Break point: Triton, Kong, glibc, Calico, HCP Consul, and Icinga

break point

OpenAI recently launched version 1.0 of CUDA challenger Triton into the open source space, in a bid to provide machine learning researchers with an easier way to write efficient GPU code. 

The concept behind the language and compiler project was first officially introduced in 2019 and centres around a C-based language, an LLVM-based intermediate representation, and tile-level optimisation passes. Triton currently only works on Linux platforms and Nvidia GPUs with compute capability 7.0+, though AMD GPU and CPU support is already under development.

Kong Gateway gets event hooks

Users of API gateway Kong Gateway who have been missing a mechanism to watch for certain events to automate their processes further should take a look at freshly released v2.5. At least in the enterprise variant, the update includes an event hook implementation which supports webhook, custom-webhook, log, and lambda handlers.

Changes available to all include an option for loading declarative configs directly from a string, and automatic cluster_cert and cluster_ca_cert inclusion in hybrid mode.

GNU C library dissolves libs to simplify runtime implementation

Glibc 2.34 is now ready to be downloaded and includes a new linker option which prints information related to the IFUNC resolver operation and glibc-hwcaps subdirectory selection, the ISO C2X function timespec_getres, and some changes to support dynamic sized register sets for architectural features like Arm SVE. Structurally, users should be aware that libraries libpthread, libdl, libutil, libanl have been integrated into libc, which should improve in-place-upgrades and the implementation of the runtime, but could also cause weak references to take unexpected code paths.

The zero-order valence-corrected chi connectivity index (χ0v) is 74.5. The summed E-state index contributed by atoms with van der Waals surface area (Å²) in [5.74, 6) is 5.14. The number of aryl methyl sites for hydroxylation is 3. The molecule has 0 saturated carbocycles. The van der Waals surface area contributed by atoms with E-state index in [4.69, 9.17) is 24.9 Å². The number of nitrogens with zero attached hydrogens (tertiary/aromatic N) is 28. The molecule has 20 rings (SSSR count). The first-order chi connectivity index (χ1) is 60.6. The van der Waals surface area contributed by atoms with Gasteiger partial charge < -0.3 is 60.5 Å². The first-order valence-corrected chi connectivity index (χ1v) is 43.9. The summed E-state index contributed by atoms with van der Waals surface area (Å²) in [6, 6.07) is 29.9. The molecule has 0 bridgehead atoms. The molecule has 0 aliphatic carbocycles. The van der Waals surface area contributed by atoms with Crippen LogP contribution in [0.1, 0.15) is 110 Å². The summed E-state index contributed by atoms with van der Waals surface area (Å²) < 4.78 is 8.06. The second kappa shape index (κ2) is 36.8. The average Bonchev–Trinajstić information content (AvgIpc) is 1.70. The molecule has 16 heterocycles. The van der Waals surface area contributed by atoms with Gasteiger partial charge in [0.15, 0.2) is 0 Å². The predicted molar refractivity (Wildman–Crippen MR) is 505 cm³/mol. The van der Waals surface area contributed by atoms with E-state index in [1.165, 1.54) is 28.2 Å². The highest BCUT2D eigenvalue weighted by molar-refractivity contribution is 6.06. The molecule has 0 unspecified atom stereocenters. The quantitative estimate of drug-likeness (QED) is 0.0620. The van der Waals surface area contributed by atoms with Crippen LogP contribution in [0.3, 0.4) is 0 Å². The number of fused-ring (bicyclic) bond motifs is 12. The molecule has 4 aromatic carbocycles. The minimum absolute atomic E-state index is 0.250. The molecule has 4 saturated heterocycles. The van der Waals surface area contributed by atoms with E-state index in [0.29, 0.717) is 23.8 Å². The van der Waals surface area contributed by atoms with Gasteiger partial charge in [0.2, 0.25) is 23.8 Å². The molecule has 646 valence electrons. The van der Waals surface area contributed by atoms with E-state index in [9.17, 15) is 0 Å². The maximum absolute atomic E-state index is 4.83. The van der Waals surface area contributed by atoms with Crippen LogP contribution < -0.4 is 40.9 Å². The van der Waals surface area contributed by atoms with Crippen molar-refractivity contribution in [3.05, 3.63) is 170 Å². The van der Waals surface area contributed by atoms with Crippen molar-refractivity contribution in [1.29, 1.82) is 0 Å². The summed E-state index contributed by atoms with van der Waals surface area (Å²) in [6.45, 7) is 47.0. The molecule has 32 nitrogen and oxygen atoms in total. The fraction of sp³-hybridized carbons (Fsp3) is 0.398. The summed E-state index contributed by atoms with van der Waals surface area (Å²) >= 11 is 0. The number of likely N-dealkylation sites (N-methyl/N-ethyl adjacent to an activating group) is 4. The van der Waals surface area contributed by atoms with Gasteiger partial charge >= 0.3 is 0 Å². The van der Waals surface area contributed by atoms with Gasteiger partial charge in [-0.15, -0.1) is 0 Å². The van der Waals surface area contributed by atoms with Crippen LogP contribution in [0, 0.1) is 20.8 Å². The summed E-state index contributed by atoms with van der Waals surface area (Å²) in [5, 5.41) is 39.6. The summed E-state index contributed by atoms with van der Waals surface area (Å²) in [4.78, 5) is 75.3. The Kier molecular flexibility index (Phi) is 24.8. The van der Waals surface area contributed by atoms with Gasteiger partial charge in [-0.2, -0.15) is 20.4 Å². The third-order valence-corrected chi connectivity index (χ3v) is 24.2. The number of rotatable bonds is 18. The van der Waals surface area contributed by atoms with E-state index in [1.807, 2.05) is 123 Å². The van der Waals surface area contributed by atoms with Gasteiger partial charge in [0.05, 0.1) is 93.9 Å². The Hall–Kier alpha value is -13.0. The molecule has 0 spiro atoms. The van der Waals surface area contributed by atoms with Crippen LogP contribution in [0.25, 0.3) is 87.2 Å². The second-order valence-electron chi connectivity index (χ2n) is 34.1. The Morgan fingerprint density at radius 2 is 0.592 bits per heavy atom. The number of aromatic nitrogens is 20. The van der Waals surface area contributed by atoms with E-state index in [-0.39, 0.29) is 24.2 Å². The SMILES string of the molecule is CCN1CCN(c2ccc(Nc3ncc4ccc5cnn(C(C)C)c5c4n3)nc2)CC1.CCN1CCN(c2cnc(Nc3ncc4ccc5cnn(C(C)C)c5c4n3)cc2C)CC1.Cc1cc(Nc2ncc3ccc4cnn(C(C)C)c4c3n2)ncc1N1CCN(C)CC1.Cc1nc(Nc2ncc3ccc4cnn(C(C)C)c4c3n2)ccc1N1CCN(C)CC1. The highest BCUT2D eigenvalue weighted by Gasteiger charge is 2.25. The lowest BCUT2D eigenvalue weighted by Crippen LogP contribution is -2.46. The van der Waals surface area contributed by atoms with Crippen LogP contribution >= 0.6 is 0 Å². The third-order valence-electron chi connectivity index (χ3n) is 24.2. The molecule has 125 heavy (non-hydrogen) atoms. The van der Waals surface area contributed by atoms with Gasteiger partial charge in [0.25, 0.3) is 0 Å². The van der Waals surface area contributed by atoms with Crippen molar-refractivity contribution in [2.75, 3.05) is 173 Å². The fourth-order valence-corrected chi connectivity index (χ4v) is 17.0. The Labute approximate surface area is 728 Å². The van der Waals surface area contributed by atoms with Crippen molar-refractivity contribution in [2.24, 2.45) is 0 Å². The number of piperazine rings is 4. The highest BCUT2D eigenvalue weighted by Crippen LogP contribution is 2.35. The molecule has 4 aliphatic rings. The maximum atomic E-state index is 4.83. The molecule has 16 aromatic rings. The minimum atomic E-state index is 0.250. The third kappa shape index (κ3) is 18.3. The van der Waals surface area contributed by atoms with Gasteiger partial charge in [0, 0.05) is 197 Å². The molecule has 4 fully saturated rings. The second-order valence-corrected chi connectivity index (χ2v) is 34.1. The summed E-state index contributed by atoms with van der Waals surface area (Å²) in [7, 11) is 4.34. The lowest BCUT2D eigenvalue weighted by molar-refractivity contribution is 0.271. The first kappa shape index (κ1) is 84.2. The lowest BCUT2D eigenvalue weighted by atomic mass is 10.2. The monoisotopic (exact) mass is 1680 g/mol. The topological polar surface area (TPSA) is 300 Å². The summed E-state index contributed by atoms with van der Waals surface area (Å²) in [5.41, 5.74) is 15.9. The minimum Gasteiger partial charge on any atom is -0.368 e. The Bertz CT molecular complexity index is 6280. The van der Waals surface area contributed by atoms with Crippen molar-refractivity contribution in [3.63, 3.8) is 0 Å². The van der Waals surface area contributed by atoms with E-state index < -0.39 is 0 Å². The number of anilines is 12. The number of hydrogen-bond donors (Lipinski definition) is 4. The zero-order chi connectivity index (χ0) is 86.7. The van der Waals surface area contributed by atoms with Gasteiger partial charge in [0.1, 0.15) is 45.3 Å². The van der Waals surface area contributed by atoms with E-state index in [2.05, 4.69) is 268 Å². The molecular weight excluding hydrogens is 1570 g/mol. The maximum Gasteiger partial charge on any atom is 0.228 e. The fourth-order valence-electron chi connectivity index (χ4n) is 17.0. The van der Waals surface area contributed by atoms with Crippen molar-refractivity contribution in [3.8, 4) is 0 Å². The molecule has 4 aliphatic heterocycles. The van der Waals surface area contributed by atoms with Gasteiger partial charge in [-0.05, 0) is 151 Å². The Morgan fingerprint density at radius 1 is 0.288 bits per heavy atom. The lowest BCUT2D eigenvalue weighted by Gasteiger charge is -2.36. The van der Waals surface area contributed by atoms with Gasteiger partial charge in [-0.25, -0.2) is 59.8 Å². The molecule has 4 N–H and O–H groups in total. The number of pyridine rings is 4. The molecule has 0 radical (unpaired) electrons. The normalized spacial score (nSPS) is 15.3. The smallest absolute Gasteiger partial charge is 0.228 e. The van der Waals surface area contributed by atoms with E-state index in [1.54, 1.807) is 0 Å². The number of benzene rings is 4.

Calico gets grip on service-based egress rules

The team behind open source networking and network security project Calico has pushed version 3.20 out the door, throwing in a slew of interesting new features. Amongst other things, the release includes a Golang API and an option to configure the BGP graceful restart timer for larger clusters. 

Calico NetworkPolicy and GlobalNetworkPolicy have meanwhile learned to support egress rules that match on Kubernetes service names and the eBPF data plane is able to work with DoNotTrack ingress deny policies.

HCP Consul goes multi-regional

DevOps tooling specialist HashiCorp this week announced an enhancement to its HCP Consul offering. After having collected feedback for almost a year, the company has decided to throw in federation for single-region deployments, while also introducing a Plus version, which provides organisations with multi-region support on top. 

The additions are meant to offer better recovery and resiliency capabilities, help to support end users across regions, and alleviate concerns about overlapping IP ranges, amongst other things. Plus pricing starts at $0.104 per hour, though price scales with the number of active service instances.

Icinga opens up to new measurements units

Operators updating to the latest version of monitoring tool Icinga can finally use it to measure things beyond seconds, percentage, and bytes. Version 2.13 not only includes 15 new units of measurement (bits, for instance), but also comes with a lot of previously unsupported binary prefixes, support for logging to the Windows Event Log, and the option to have a child downtime automatically deleted when the host’s downtime is removed. Details are available on the Icinga blog.